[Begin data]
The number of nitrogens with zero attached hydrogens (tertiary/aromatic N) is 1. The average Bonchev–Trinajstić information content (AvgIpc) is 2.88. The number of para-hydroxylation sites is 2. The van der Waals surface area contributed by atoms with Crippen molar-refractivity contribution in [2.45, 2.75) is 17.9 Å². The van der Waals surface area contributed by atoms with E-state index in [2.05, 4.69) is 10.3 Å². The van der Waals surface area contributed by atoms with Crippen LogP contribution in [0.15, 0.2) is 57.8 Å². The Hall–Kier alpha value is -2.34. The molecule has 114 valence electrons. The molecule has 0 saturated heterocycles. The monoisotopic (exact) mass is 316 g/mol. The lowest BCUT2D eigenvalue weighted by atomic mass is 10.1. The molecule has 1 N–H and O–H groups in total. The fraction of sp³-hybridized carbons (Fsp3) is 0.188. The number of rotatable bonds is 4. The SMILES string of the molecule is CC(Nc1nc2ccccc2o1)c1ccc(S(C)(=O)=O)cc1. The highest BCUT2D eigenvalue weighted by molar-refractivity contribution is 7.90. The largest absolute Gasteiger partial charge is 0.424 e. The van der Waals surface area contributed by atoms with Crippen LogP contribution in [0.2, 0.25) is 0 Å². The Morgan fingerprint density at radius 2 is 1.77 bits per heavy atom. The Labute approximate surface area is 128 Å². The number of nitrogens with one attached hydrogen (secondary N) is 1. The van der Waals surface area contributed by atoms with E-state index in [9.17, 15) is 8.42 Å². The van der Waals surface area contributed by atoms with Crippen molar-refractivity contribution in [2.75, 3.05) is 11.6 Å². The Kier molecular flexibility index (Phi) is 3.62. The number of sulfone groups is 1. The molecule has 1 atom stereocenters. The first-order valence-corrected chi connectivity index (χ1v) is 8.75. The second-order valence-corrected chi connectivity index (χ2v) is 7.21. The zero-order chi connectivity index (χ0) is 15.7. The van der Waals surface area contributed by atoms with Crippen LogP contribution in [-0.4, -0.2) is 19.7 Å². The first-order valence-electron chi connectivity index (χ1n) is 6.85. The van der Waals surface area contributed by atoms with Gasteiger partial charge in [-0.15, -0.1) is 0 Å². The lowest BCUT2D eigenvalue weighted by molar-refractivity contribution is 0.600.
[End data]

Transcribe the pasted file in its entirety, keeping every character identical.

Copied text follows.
The number of nitrogens with zero attached hydrogens (tertiary/aromatic N) is 1. The average Bonchev–Trinajstić information content (AvgIpc) is 2.88. The number of para-hydroxylation sites is 2. The van der Waals surface area contributed by atoms with Crippen molar-refractivity contribution in [2.45, 2.75) is 17.9 Å². The van der Waals surface area contributed by atoms with E-state index in [2.05, 4.69) is 10.3 Å². The van der Waals surface area contributed by atoms with Crippen LogP contribution in [0.15, 0.2) is 57.8 Å². The Hall–Kier alpha value is -2.34. The molecule has 114 valence electrons. The molecule has 0 saturated heterocycles. The monoisotopic (exact) mass is 316 g/mol. The lowest BCUT2D eigenvalue weighted by atomic mass is 10.1. The molecule has 1 N–H and O–H groups in total. The fraction of sp³-hybridized carbons (Fsp3) is 0.188. The number of rotatable bonds is 4. The SMILES string of the molecule is CC(Nc1nc2ccccc2o1)c1ccc(S(C)(=O)=O)cc1. The highest BCUT2D eigenvalue weighted by molar-refractivity contribution is 7.90. The largest absolute Gasteiger partial charge is 0.424 e. The van der Waals surface area contributed by atoms with Crippen LogP contribution in [0.2, 0.25) is 0 Å². The Morgan fingerprint density at radius 2 is 1.77 bits per heavy atom. The Labute approximate surface area is 128 Å². The number of nitrogens with one attached hydrogen (secondary N) is 1. The van der Waals surface area contributed by atoms with E-state index in [9.17, 15) is 8.42 Å². The van der Waals surface area contributed by atoms with Crippen molar-refractivity contribution in [2.75, 3.05) is 11.6 Å². The Kier molecular flexibility index (Phi) is 3.62. The number of sulfone groups is 1. The molecule has 1 atom stereocenters. The first-order valence-corrected chi connectivity index (χ1v) is 8.75. The second-order valence-corrected chi connectivity index (χ2v) is 7.21. The zero-order chi connectivity index (χ0) is 15.7. The van der Waals surface area contributed by atoms with Crippen LogP contribution in [-0.4, -0.2) is 19.7 Å². The first-order valence-electron chi connectivity index (χ1n) is 6.85. The van der Waals surface area contributed by atoms with Gasteiger partial charge in [-0.15, -0.1) is 0 Å². The lowest BCUT2D eigenvalue weighted by molar-refractivity contribution is 0.600.